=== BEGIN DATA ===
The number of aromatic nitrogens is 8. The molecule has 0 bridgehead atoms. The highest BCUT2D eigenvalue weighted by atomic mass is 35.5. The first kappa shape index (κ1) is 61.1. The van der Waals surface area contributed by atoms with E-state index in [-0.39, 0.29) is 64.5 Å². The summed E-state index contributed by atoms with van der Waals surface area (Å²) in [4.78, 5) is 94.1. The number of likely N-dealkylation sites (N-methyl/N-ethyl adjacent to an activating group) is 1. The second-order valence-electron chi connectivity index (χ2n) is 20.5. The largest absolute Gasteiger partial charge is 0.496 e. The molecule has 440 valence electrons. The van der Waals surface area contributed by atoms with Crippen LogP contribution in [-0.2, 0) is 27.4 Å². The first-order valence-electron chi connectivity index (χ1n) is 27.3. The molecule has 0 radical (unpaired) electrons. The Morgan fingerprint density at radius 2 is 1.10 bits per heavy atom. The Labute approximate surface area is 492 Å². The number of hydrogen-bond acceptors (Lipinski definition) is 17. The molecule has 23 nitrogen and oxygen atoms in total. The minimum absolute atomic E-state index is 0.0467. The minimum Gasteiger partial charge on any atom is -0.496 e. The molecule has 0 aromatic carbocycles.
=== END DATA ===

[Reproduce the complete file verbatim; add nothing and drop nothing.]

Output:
The number of aromatic nitrogens is 8. The molecule has 0 bridgehead atoms. The highest BCUT2D eigenvalue weighted by atomic mass is 35.5. The first kappa shape index (κ1) is 61.1. The van der Waals surface area contributed by atoms with E-state index in [-0.39, 0.29) is 64.5 Å². The summed E-state index contributed by atoms with van der Waals surface area (Å²) in [4.78, 5) is 94.1. The number of likely N-dealkylation sites (N-methyl/N-ethyl adjacent to an activating group) is 1. The second-order valence-electron chi connectivity index (χ2n) is 20.5. The largest absolute Gasteiger partial charge is 0.496 e. The molecule has 440 valence electrons. The van der Waals surface area contributed by atoms with Crippen LogP contribution in [-0.2, 0) is 27.4 Å². The first-order valence-electron chi connectivity index (χ1n) is 27.3. The molecule has 0 radical (unpaired) electrons. The Morgan fingerprint density at radius 2 is 1.10 bits per heavy atom. The Labute approximate surface area is 492 Å². The number of hydrogen-bond acceptors (Lipinski definition) is 17. The molecule has 23 nitrogen and oxygen atoms in total. The minimum absolute atomic E-state index is 0.0467. The minimum Gasteiger partial charge on any atom is -0.496 e. The molecule has 0 aromatic carbocycles.